A man who called himself the “Used Car King of New York” pleaded guilty to conspiring to sell fraudulent tags in Texas and other states.
Octavian Ocasio, 51, entered the guilty plea on October 18, according to a press release from the U.S. Attorney’s Office for the Southern District of Texas.
He also admitted to conspiring to commit wire fraud with others from the Southern District of Texas.
“Ocasio and co-conspirators used the internet to buy and sell the fraudulent state-issued buyer tags and exchange proceeds from the illegal tag sales,” the press release stated.
“As part of his plea, Ocasio acknowledged he and his co-conspirators communicated through accounts on Gmail, Instagram and Facebook to receive and deliver fraudulent buyer tags to purchasers all over the United States, including New York, Florida and Washington, D.C.,” the press release continued. “He also admitted he and his co-conspirators advertised the state-issued buyer tags on social media platforms and received and shared fraud proceeds via electronic payment services such as Cash App and Zelle.”
Ocasio is currently being held in custody and will stay there until his sentencing hearing, scheduled for February 6, 2023, where he will face a possible fine of up to $250,000 and up to 20 years in federal prison.
Emmanuel Padilla Reyes, also known as Christian Hernandez Bonilla or Noel Rivera, is reportedly still a fugitive in the case. The FBI has offered $5,000 to anyone who can provide information that leads to his location.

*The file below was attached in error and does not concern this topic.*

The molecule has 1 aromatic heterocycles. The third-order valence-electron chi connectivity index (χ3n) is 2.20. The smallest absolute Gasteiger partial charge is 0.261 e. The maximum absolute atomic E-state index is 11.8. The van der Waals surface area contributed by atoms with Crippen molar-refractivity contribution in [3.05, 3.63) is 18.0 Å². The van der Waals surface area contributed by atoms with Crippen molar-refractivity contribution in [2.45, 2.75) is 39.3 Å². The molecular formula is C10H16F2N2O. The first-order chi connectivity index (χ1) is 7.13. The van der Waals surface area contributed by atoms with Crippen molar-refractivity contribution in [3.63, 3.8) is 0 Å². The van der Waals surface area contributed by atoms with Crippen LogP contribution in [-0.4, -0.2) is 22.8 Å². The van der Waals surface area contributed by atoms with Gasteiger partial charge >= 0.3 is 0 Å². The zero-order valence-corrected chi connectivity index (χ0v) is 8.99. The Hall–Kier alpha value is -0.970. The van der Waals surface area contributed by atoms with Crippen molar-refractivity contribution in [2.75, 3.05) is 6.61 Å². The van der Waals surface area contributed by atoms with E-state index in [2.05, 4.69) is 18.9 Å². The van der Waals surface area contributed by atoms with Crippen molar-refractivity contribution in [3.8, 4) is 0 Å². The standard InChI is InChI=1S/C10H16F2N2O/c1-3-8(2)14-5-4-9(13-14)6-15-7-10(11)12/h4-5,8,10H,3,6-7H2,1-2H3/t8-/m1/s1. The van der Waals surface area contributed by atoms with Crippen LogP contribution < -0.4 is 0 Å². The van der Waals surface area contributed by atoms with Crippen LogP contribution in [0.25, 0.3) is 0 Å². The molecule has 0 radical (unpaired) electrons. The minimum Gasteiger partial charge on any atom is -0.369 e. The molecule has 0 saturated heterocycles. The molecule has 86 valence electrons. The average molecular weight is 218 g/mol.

The Houston Police Department, Texas Department of Public Safety, Travis County Precinct 3 Constable’s Office, New York City Police Department, New York State Police, Texas Department of Motor Vehicles, and Harris County Sheriff’s Office assisted in the investigation.
Over the summer, the Dallas Police Department and other Texas agencies investigated operations involving fraudulent paper tags in the state, The Dallas Express previously reported. In May, Dallas police made the first arrest in the case of Wayland Wayne Wright.
The 43-year-old was arrested for running a “paper tag mill.”
Dallas Police Lieutenant Julio Gonzalez spoke to NBC 5 at the time to share that these fraudulent paper tags are often used on cars involved in crimes.
“We have seen these fake and fraudulent paper tags … used in street racing, robberies, burglaries, stolen vehicles. So, it’s very important that we go after those individuals that are defrauding the State of Texas,” Lt. Gonzalez said.
In April, a hearing of the House Transportation Committee was held to discuss an increase in the number of fake tags being seen, NBC 5 reported.
State Senator Paul Bettencourt claimed at the time paper tags should be gotten rid of completely. He added the DMV took too long to try and address the issue. Bettencourt recommended a more secure system.